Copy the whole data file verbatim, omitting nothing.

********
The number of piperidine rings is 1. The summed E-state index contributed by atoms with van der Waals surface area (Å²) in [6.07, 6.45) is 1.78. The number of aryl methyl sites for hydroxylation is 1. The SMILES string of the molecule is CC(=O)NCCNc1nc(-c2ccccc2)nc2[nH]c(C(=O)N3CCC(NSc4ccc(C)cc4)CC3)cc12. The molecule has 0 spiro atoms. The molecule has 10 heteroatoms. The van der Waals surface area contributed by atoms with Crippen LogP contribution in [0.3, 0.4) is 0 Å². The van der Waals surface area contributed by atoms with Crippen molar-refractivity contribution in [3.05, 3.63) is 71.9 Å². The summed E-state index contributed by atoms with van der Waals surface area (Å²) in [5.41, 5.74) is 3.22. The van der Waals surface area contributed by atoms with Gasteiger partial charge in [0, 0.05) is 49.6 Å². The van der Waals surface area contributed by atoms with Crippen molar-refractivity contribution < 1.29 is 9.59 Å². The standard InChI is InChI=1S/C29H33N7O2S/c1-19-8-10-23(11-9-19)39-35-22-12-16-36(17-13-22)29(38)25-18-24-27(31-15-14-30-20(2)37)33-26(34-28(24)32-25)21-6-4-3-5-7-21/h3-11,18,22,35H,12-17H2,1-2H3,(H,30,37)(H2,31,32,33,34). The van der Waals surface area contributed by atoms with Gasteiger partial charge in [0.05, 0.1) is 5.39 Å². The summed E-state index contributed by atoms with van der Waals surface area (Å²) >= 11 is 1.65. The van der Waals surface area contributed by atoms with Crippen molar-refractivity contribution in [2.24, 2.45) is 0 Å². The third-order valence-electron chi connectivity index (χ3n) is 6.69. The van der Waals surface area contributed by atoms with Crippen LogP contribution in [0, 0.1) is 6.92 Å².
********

The number of piperidine rings is 1. The summed E-state index contributed by atoms with van der Waals surface area (Å²) in [6.07, 6.45) is 1.78. The number of aryl methyl sites for hydroxylation is 1. The SMILES string of the molecule is CC(=O)NCCNc1nc(-c2ccccc2)nc2[nH]c(C(=O)N3CCC(NSc4ccc(C)cc4)CC3)cc12. The molecule has 0 spiro atoms. The molecule has 10 heteroatoms. The van der Waals surface area contributed by atoms with Crippen LogP contribution in [0.3, 0.4) is 0 Å². The van der Waals surface area contributed by atoms with Crippen molar-refractivity contribution in [3.05, 3.63) is 71.9 Å². The summed E-state index contributed by atoms with van der Waals surface area (Å²) in [5.41, 5.74) is 3.22. The van der Waals surface area contributed by atoms with Gasteiger partial charge in [0, 0.05) is 49.6 Å². The van der Waals surface area contributed by atoms with Crippen molar-refractivity contribution < 1.29 is 9.59 Å². The standard InChI is InChI=1S/C29H33N7O2S/c1-19-8-10-23(11-9-19)39-35-22-12-16-36(17-13-22)29(38)25-18-24-27(31-15-14-30-20(2)37)33-26(34-28(24)32-25)21-6-4-3-5-7-21/h3-11,18,22,35H,12-17H2,1-2H3,(H,30,37)(H2,31,32,33,34). The van der Waals surface area contributed by atoms with Gasteiger partial charge in [0.05, 0.1) is 5.39 Å². The summed E-state index contributed by atoms with van der Waals surface area (Å²) >= 11 is 1.65. The van der Waals surface area contributed by atoms with Crippen molar-refractivity contribution in [2.24, 2.45) is 0 Å². The third-order valence-electron chi connectivity index (χ3n) is 6.69. The van der Waals surface area contributed by atoms with Crippen LogP contribution in [0, 0.1) is 6.92 Å².